WASHINGTON — Democratic primary front-runner Joe Biden reported on Wednesday that he raised $21.5 million since launching his White House bid, a sum that has the former vice president trailing Pete Buttigieg, an Indiana mayor who was virtually unknown a few months ago.

The number Biden reported is a large sum that is sure to place him in the top fundraising bracket in the crowded primary, which has drawn over 20 candidates. But he was nonetheless outraised by Buttigieg, the mayor of South Bend, who barely registered as a blip on the national radar six months ago but posted an eye-popping $24.8 million second-quarter haul.

It’s the latest sign that Biden’s lead in the race is fragile despite him being a well-liked elder statesman who served eight years as President Barack Obama’s No. 2.

“After just two months in this race, we have seen Americans in every corner of the country chip in to join this battle for the soul of our nation,” campaign manager Greg Schultz said in a statement, noting that Biden entered the race in late April which gave him a late fundraising start.

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Democratic presidential candidate South Bend Mayor Pete Buttigieg speaks during the Democratic primary debate hosted by NBC News at the Adrienne Arsht Center for the Performing Arts, Thursday, June 27, 2019, in Miami, as former vice president Joe Biden watches. Wilfredo Lee/Associated Press

Second-quarter fundraising numbers don’t need to be reported to the Federal Election Commission until July 15, but often campaigns give an early glimpse, particularly if they had a good haul.

President Donald Trump’s campaign on Tuesday reported a massive second-quarter haul of $105 million.

In addition to Biden and Buttigieg, Vermont Sen. Bernie Sanders also reported a large figure, pulling in $18 million and transferring an additional $6 million from other accounts. Yet to be seen are highly anticipated figures from Massachusetts Sen Elizabeth Warren and California Sen. Kamala Harris, who saw a fundraising surge after her breakout performance during last week’s Democratic debates.

Sanders’ campaign manager, Faiz Shakir, attributed the campaign’s cash gulf to Sanders’ rejection of high-dollar fundraisers, which Buttigieg has embraced. Instead, Sanders’ campaign is fueled by small-dollar online donations from a blue-collar base, he said.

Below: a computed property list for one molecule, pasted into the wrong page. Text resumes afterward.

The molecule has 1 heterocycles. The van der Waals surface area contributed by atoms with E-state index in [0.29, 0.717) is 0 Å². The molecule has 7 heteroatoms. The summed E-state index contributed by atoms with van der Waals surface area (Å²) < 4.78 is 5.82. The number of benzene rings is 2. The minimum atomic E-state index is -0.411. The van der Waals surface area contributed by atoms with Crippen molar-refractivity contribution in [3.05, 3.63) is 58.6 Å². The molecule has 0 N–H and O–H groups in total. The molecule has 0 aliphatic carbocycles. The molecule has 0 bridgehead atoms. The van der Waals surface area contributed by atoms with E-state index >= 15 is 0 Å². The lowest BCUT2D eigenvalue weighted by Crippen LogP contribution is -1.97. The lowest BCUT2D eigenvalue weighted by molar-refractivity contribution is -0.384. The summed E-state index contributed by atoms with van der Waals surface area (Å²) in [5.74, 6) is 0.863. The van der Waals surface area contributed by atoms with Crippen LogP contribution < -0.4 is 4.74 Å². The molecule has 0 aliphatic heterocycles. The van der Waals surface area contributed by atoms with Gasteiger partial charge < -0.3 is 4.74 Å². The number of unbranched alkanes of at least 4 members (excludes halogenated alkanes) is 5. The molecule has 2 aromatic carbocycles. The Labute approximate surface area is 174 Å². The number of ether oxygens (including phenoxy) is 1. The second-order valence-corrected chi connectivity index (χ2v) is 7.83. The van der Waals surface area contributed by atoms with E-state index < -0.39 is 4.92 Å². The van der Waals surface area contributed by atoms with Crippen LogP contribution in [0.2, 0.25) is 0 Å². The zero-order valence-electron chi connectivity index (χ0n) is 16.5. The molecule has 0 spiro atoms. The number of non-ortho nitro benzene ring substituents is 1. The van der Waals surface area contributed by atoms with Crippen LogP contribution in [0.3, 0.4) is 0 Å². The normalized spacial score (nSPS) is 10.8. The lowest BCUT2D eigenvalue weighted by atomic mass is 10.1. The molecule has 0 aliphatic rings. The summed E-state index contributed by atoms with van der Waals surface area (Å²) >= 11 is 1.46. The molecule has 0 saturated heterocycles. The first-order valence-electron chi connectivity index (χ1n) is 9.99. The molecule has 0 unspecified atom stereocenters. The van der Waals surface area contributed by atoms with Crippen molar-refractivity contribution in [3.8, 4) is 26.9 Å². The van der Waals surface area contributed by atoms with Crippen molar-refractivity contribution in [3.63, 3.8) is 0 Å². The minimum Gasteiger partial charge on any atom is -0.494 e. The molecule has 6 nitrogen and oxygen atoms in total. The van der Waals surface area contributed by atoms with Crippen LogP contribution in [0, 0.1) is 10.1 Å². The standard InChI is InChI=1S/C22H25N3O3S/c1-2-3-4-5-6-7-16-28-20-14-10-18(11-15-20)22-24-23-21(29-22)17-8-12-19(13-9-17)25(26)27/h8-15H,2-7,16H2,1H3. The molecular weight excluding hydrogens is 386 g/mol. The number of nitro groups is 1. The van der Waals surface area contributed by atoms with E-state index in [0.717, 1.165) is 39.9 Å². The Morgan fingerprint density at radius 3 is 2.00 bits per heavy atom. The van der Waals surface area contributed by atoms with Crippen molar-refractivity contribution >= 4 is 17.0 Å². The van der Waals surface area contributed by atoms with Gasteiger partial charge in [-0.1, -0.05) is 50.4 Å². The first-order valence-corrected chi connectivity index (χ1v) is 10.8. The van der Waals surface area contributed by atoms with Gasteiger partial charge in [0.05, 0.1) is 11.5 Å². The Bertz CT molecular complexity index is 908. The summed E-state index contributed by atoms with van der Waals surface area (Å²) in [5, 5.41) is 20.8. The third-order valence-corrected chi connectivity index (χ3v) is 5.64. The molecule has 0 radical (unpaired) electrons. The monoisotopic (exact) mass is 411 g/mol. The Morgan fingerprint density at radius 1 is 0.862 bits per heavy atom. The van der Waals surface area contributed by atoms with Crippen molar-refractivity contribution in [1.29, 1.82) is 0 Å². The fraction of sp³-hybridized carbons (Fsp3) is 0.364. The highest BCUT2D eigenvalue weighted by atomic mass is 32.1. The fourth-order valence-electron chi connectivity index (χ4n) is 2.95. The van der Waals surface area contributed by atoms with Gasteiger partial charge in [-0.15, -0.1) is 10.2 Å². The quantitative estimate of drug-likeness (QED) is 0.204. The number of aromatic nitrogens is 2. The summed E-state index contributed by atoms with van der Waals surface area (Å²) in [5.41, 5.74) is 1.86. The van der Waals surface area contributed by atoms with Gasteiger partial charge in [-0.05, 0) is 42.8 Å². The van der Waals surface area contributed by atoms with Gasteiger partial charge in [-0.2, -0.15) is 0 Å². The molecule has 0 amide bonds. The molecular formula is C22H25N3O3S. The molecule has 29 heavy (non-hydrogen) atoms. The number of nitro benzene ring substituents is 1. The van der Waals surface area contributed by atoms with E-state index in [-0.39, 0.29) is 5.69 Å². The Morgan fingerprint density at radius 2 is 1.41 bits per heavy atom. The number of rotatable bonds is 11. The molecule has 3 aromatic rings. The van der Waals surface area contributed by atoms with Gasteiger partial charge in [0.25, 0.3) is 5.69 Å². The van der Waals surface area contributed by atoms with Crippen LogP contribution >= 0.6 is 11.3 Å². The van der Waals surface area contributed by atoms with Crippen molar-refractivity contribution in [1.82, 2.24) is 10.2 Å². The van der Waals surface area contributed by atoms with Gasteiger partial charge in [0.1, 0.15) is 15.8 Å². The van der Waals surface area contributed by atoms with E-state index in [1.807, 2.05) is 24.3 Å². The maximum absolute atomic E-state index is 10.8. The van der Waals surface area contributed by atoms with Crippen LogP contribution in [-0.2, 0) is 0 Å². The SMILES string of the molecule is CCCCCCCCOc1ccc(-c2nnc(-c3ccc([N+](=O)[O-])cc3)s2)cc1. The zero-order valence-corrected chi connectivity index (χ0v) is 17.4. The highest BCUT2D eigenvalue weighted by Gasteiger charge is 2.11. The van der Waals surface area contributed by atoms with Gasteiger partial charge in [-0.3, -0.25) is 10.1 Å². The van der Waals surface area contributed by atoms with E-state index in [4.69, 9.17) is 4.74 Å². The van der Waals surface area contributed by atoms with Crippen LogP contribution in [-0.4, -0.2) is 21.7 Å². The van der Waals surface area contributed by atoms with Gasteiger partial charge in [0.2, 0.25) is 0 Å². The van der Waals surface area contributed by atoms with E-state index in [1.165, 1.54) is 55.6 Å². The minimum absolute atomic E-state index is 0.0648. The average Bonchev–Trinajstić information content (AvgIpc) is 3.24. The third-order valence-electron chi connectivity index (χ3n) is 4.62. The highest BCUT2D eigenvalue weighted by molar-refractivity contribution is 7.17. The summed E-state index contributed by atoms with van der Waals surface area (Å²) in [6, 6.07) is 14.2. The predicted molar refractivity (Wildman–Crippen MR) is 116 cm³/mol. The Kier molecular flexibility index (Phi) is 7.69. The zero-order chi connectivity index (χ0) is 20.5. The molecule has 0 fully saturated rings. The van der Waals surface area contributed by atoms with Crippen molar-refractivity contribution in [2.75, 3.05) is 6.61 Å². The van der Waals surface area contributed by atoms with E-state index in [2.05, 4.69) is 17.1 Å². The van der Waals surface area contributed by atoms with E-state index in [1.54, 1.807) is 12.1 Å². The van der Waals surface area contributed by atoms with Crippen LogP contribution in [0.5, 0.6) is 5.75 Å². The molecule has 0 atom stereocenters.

“It is the kind of support that we would take any day of the week over cushy, closed-door, high-dollar fundraisers in New York City, in which people eat Parmesan-encrusted salmon on a toothpick,” Shakir said.

Buttigieg’s campaign didn’t immediately respond to a request for comment.

Biden, the presumed front-runner, is coming off several shaky weeks, including a dramatic moment on the debate stage during which he struggled to respond to pointed questions from Harris about his past positions on school busing.

A member of his finance team, California attorney Thomas McInerney, withdrew his support, pointing to Biden’s recent comments highlighting his work with segregationists in the Senate .

Biden’s campaign said in an email to supporters on Monday that they “blew our fundraising goal out of the water” but remain coy about how much he raised. Harris, meanwhile, took in $2 million in the 24 hours after her searing critique of Biden.

The former vice president’s supporters say they aren’t worried.

“Let’s be honest: When you are the far and away front-runner, everybody is shooting at you,” said Steve Westly, a Silicon Valley venture capitalist who is raising money for Biden and predicted his campaign would post a large figure.

Fundraising success, however, does not equate to votes, and the race is still in the early stages. Buttigieg, for example, is winning favor among donors but has struggled with black voters, a key constituency for any winning Democratic presidential campaign.

On Tuesday, the 37-year-old acknowledged the needs to meet more voters in the black community during a campaign appearance in Chicago, suggesting that they may warm up to him if they “see me in action for a longer period of time.”

A clearer picture of the race will emerge once the numbers are reported, laying bare the relative health of the candidates’ campaigns. Candidates must reach 2% in at least four polls in addition to collecting contributions from at least 130,000 donors to appear on the September debate stage.

At least a dozen of the more than 20 campaigns are trying to lure in new donors to qualify for the fall round of debates. But the dry summer months, when fundraising is difficult, lie ahead.

Former Colorado Gov. John Hickenlooper is one of the most vulnerable candidates, in part because of his trouble raising money. He’s resisting pressure from his staff to scrap his flagging presidential campaign and instead run for Senate in his home state.

Fellow Coloradoan Sen. Michael Bennet said Wednesday that he raised $2.8 million, a drop compared to the totals of his rivals.